Immediately after the acquisition of fear conditioning, mice were randomly divided into groups firstly according to first their systemic injection of Cort and secondly their specific intrahippocampal infusion. Cort (2 mg/kg in a volume of 0.1 ml/10 g body weight) or vehicle (NaCl 0.9%) was administered i.p , while PAI-1, mature BDNF and tiplaxtinin were intrahippocampally infused.
Experiment 1 (Fig. 3a–d): (1) Vehicle (NaCl 0.9%, n = 8). (2) Cort (2 mg/kg, n = 11).
Experiment 2 (Fig. 4): (1) Vehicles (artificial CSF (aCSF) + NaCl 0.9%, n = 15). (2) Cort (2 mg/kg + aCSF, n = 14), PAI-1 (30 ng/side + NaCl 0.9%, n = 14), PAI-1 (90 ng/side + NaCl 0.9%, n = 13), and PAI-1 (240 ng/side + NaCl 0.9%, n = 14).
Experiment 3 (Fig. 5a–d): (1) Vehicles (aCSF + NaCl 0.9%, n = 6). (2) Cort (2 mg/kg + aCSF, n = 8), PAI-1 (240 ng/side + NaCl 0.9%, n = 12), and PAI-1 + mature BDNF (240 ng/side + 100 ng/side, respectively, + NaCl 0.9%, n = 11).
Experiment 4 (Fig. 5e–h): (1) Vehicles (aCSF + dimethyl sulfoxide (DMSO), n = 12). (2) Cort (2 mg/kg + DMSO, n = 12), tiplaxtinin (5 ng/side + NaCl 0.9%, n = 11), and tiplaxtinin + Cort (5 ng/side + 2 mg/kg, respectively, n = 12).
PAI-1 and BDNF were diluted in aCSF and tiplaxtinin in 1.6% DMSO and then diluted in aCSF. Bilateral infusions of 0.3 μl/side were administered into the dorsal hippocampus immediately after acquisition of fear conditioning at a constant rate (0.1 µl/min).
A detailed description of the histological protocol was reported previously [26, 27]. Briefly, after completion of the behavioral study, animals were sacrificed in order to evaluate the cannulae placements.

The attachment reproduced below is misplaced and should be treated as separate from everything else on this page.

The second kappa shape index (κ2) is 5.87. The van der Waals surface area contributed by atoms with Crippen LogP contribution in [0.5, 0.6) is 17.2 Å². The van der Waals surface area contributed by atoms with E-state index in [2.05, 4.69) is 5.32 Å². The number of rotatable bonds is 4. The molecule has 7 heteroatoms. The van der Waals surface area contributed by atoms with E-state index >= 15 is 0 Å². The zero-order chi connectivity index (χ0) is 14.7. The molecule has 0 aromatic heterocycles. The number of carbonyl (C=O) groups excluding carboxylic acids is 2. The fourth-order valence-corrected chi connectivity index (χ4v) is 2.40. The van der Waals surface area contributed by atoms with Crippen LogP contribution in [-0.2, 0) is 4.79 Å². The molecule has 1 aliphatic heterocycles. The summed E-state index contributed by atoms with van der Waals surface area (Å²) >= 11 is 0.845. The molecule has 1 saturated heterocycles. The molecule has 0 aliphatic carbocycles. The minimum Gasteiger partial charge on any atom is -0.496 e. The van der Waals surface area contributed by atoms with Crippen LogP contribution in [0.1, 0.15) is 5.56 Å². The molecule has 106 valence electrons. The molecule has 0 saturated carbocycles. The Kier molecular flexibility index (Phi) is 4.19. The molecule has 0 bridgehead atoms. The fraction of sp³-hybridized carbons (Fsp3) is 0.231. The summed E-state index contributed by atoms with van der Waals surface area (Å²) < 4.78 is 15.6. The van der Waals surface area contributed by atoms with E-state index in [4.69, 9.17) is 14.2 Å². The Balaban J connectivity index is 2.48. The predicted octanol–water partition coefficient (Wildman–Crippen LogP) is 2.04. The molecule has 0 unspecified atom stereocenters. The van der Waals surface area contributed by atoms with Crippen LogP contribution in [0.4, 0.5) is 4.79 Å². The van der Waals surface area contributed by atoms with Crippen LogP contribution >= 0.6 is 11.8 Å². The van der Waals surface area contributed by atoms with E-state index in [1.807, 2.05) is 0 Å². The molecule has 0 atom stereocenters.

All experiments involving mice and rats were performed according to the protocols approved by the Aquitaine-Poitou Charentes local ethics committee (authorization number APAFlS#7397-20161 02814453778 v2) in strict compliance with the French Ministry of Agriculture and Fisheries (authorization number D33-063-096) and European Union Council Directive (2010/63/EU). All efforts were made to minimize animal suffering and to reduce the number of rodents used, while maintaining reliable statistics. All experiments were conducted with experimenters blind to drug treatment conditions; no randomization method for the constitution of the experimental groups was applied. The sample size was chosen to ensure adequate statistical power for all experiments. Differences in the areas under the curve were analyzed using two-tailed unpaired Student’s t test. For the qPCR and western blot experiments on PC12 cells, dorsal hippocampal slices of Sprague-Dawley rats and stressed C57BL/6J mice, data were analyzed by one-way analysis of variance (ANOVA) followed, when results were significant, by Dunnett’s multiple comparisons post hoc test. For the western blot experiments on “PTSD” C57BL/6J mice, data were analyzed by two-way ANOVA followed, when results were significant, by Sidak’s multiple comparisons post hoc test using treatment (Veh vs Cort) and time as main factors. For the behavioral experiments, statistical analyses were performed using ANOVA followed by Bonferroni/Dunn post hoc test for pairwise comparisons. All values were expressed as mean ± s.e.m. A significance level of p < 0.05 was used for all statistical analyses. Statistical significance was expressed as *p < 0.05; **p < 0.01; ***p < 0.005 vs Veh group or basal conditions and #p < 0.05; ###p < 0.005 vs Cort or PAI-1 groups.
Cort and stress stimulated the expression of PAI-1 protein